I love to make things – stories, songs, gnomes…anything really!

Here I will write about my creative passions and those of my family, friends and anyone else who comes my way.

I hope you enjoy reading 🙂


Pablo’s Valentine

*This is an entry in Susanna Leonard Hill’s Valentiny Writing Contest – a 214 word story for kids incorporating the theme of guilt! Thanks for the opportunity Susanna heart



Pablo was a practical joker about to meet his match…

He was hiding in the garbage when Polly came pecking.


Poor Polly lost a few feathers!

‘Hmmph!’ she thought. ‘This guy needs taking down a peg or two.’

So, when Pablo noticed an attractive pigeon – mysteriously submerged in the lake – Polly had an idea.

‘Why hello there,’ said Pablo, plumping his feathers. ‘You’re a pretty thing!’

From behind a tree, Polly projected her voice. ‘Coo! So are you!’


Pablo returned to the lake again.

‘Why don’t you come to the shore my love?’ he asked.

‘I need to cool off,’ said Polly. A couple of her feathers fell out.


The next day Pablo paced beside the lake – as did his beloved.

‘Beautiful bird,’ he cooed. ‘Will you be my Valentine?’

Polly’s grin slipped. A few more feathers fell out. Her tummy flipped over.


Pablo waded into the water.

‘No!’ Polly cried and flew in front of him, ‘Pablo, it was me. I’m your Valentine!’


By now, only Pablo’s head was above water.

‘The bird you saw – it was a reflection, silly!’

Polly flew to shore and returned with a stick in her beak.

‘Grab this!’

Safely on shore, Pablo’s eyelids flickered.

‘Forgive me?’ begged Polly.

‘Coo!’ said Pablo. ‘Fancy some hot chips?’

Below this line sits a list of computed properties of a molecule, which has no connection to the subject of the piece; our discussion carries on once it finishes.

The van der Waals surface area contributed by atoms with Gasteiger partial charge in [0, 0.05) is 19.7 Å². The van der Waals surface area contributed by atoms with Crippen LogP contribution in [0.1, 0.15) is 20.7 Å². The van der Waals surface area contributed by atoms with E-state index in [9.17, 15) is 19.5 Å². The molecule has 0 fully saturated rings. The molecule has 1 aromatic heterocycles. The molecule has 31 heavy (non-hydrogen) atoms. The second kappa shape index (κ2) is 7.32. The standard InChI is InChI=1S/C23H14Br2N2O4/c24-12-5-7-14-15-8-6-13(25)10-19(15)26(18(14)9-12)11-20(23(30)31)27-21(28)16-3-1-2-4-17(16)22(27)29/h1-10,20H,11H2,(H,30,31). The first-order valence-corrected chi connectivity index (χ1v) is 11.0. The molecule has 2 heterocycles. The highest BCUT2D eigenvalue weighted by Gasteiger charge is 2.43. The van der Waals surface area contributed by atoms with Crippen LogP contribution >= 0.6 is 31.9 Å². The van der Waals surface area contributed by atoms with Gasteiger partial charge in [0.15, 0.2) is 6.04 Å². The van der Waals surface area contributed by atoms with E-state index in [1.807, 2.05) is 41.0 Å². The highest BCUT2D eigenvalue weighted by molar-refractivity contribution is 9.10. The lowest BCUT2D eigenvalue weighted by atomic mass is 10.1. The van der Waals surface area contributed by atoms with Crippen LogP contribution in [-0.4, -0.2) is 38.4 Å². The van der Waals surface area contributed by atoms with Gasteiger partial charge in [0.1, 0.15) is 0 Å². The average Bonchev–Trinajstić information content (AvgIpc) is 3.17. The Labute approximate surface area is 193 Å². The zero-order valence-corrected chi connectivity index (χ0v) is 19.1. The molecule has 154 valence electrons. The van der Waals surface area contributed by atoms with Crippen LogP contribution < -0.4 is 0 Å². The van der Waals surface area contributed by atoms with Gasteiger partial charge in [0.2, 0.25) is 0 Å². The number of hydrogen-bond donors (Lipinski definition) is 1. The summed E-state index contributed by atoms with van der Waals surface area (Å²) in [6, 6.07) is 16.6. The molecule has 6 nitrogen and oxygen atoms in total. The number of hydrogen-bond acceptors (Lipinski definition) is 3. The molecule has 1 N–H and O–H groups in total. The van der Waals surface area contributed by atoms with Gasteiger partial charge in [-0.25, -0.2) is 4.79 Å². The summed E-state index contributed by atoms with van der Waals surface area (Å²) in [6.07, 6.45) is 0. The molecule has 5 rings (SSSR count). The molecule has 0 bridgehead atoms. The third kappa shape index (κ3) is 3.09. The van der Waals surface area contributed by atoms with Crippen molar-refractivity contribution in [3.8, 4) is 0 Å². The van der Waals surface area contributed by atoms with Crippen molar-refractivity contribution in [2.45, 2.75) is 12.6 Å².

The Song of Good Hope


Glen Hansard – folk singer extraordinaire

We’ve been singing an amazing song in choir that has felt so relevant to me as I struggle with another dreadful bout of self-doubt on my writing journey. The Song of Good Hope by Glen Hansard speaks on so many levels. Hansard wrote it for a dear friend who was battling cancer but I think the song can apply more broadly to battling our inner demons. Here are some of my favourite lines:

Take your time babe, it’s not as bad as it seems, you’ll be fine babe,

It’s just some rivers and streams in between, you and where you wanna be.

And watch the signs now, you’ll know what they mean, you’ll be fine now

Just stay close to me and may good hope walk with you through everything.

One dear lady, who I don’t know very well, cried buckets of silent tears as we sung this song the other night. It was all I could do not to run across the circle and embrace her. Sadly, I don’t know her well enough to enquire but I think the comfort of the ‘coming to the well’ which is the group of women who meet once a week to sing may have helped.

And then, another night one of our choir friends shared that this song had spoken to her during her own cancer battle. She had sung it every day and it had brought her strength and solace. Wow, that’s some powerful writing! And so brave of her to share.

If you’re interested in learning more about Glen Hansard there’s a good article here.

And thanks as always to the beautiful Belinda McArdle for truly living up to her philosophy ‘finding the heart in the music and the music in each heart’


The Secret Seven Picture Book essentials

katrina-portrait-1-regularfilesize4Last month, I was lucky enough to attend a picture book master-class with author Katrina Germein at the CYA conference. Katrina is one of those beautiful people who makes an instant connection and makes you secretly hope she’ll be your new best friend 😉

Seriously, she was so generous with her tips and so humble about her success that I came away feeling inspired and refreshed on my PB journey.

And because, as I’m revising my own PBs in progress, I keep trying to remember her pearls of wisdom, I thought I’d record them here.

Katrina’s top seven tips for picture books are:

  1. A swift orientation – the who, where and why. Drop the reader straight into the story. Set the scene and create intrigue. We looked at some great examples, including:

He was red                                                                               red

But he wasn’t very good at it.

Red by Michael Hall.





My uncle’s donkeyDonkey

is allowed in the house!

My Uncle’s Donkey by Tohby Riddle





The girl had lost her way.Lost

The Lost Girl by Ambelin Kwaymullina




2. Use evocative language which is concise and poetic

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